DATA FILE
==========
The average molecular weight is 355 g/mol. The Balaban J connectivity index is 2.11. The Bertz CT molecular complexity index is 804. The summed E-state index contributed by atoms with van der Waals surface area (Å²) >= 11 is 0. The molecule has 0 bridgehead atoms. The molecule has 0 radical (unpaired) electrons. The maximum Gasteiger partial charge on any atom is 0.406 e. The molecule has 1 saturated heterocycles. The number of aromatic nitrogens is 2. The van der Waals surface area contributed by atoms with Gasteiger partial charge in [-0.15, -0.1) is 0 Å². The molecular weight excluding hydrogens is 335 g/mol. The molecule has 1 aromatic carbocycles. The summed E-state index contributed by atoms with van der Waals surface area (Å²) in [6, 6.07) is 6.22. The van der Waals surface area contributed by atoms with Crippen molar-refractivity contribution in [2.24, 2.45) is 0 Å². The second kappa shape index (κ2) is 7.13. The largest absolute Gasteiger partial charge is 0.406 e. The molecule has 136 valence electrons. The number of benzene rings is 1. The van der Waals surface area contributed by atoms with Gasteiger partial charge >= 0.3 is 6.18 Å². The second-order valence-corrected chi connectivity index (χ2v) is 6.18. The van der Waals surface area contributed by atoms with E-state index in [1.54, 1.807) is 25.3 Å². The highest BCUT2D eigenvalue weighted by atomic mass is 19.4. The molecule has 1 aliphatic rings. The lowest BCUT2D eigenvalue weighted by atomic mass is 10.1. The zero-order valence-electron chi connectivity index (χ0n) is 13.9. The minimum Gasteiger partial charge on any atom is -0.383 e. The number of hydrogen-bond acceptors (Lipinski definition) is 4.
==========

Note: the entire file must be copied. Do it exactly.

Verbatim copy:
The average molecular weight is 355 g/mol. The Balaban J connectivity index is 2.11. The Bertz CT molecular complexity index is 804. The summed E-state index contributed by atoms with van der Waals surface area (Å²) >= 11 is 0. The molecule has 0 bridgehead atoms. The molecule has 0 radical (unpaired) electrons. The maximum Gasteiger partial charge on any atom is 0.406 e. The molecule has 1 saturated heterocycles. The number of aromatic nitrogens is 2. The van der Waals surface area contributed by atoms with Gasteiger partial charge in [-0.15, -0.1) is 0 Å². The molecular weight excluding hydrogens is 335 g/mol. The molecule has 1 aromatic carbocycles. The summed E-state index contributed by atoms with van der Waals surface area (Å²) in [6, 6.07) is 6.22. The van der Waals surface area contributed by atoms with Crippen molar-refractivity contribution in [2.24, 2.45) is 0 Å². The second kappa shape index (κ2) is 7.13. The largest absolute Gasteiger partial charge is 0.406 e. The molecule has 136 valence electrons. The number of benzene rings is 1. The van der Waals surface area contributed by atoms with Gasteiger partial charge >= 0.3 is 6.18 Å². The second-order valence-corrected chi connectivity index (χ2v) is 6.18. The van der Waals surface area contributed by atoms with E-state index in [1.54, 1.807) is 25.3 Å². The highest BCUT2D eigenvalue weighted by atomic mass is 19.4. The molecule has 1 aliphatic rings. The lowest BCUT2D eigenvalue weighted by atomic mass is 10.1. The zero-order valence-electron chi connectivity index (χ0n) is 13.9. The minimum Gasteiger partial charge on any atom is -0.383 e. The number of hydrogen-bond acceptors (Lipinski definition) is 4.